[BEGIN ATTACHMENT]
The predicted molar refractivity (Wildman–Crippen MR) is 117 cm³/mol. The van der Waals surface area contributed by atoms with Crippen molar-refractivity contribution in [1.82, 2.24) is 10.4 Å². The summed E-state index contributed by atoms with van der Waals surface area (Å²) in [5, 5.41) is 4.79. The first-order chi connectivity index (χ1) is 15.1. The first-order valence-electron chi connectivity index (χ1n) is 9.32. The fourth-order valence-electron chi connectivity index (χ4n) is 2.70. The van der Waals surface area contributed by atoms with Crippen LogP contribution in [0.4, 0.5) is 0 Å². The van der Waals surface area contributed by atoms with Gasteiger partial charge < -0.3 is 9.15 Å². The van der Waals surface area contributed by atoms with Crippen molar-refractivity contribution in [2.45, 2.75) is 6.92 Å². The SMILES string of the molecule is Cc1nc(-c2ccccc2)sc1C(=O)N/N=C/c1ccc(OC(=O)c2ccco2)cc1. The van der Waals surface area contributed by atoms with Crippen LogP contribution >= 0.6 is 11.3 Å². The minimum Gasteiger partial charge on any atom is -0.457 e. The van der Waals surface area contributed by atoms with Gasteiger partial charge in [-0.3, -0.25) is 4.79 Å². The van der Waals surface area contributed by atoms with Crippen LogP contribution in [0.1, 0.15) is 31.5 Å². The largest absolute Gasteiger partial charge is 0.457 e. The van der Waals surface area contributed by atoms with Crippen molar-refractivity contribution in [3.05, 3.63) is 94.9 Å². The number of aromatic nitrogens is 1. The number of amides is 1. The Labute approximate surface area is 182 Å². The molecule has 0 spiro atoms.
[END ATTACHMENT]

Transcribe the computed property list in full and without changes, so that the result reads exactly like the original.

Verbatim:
The predicted molar refractivity (Wildman–Crippen MR) is 117 cm³/mol. The van der Waals surface area contributed by atoms with Crippen molar-refractivity contribution in [1.82, 2.24) is 10.4 Å². The summed E-state index contributed by atoms with van der Waals surface area (Å²) in [5, 5.41) is 4.79. The first-order chi connectivity index (χ1) is 15.1. The first-order valence-electron chi connectivity index (χ1n) is 9.32. The fourth-order valence-electron chi connectivity index (χ4n) is 2.70. The van der Waals surface area contributed by atoms with Crippen LogP contribution in [0.4, 0.5) is 0 Å². The van der Waals surface area contributed by atoms with Gasteiger partial charge < -0.3 is 9.15 Å². The van der Waals surface area contributed by atoms with Crippen molar-refractivity contribution in [2.45, 2.75) is 6.92 Å². The SMILES string of the molecule is Cc1nc(-c2ccccc2)sc1C(=O)N/N=C/c1ccc(OC(=O)c2ccco2)cc1. The van der Waals surface area contributed by atoms with Crippen LogP contribution >= 0.6 is 11.3 Å². The minimum Gasteiger partial charge on any atom is -0.457 e. The van der Waals surface area contributed by atoms with Gasteiger partial charge in [-0.3, -0.25) is 4.79 Å². The van der Waals surface area contributed by atoms with Crippen LogP contribution in [0.1, 0.15) is 31.5 Å². The largest absolute Gasteiger partial charge is 0.457 e. The van der Waals surface area contributed by atoms with Crippen molar-refractivity contribution in [3.05, 3.63) is 94.9 Å². The number of aromatic nitrogens is 1. The number of amides is 1. The Labute approximate surface area is 182 Å². The molecule has 0 spiro atoms.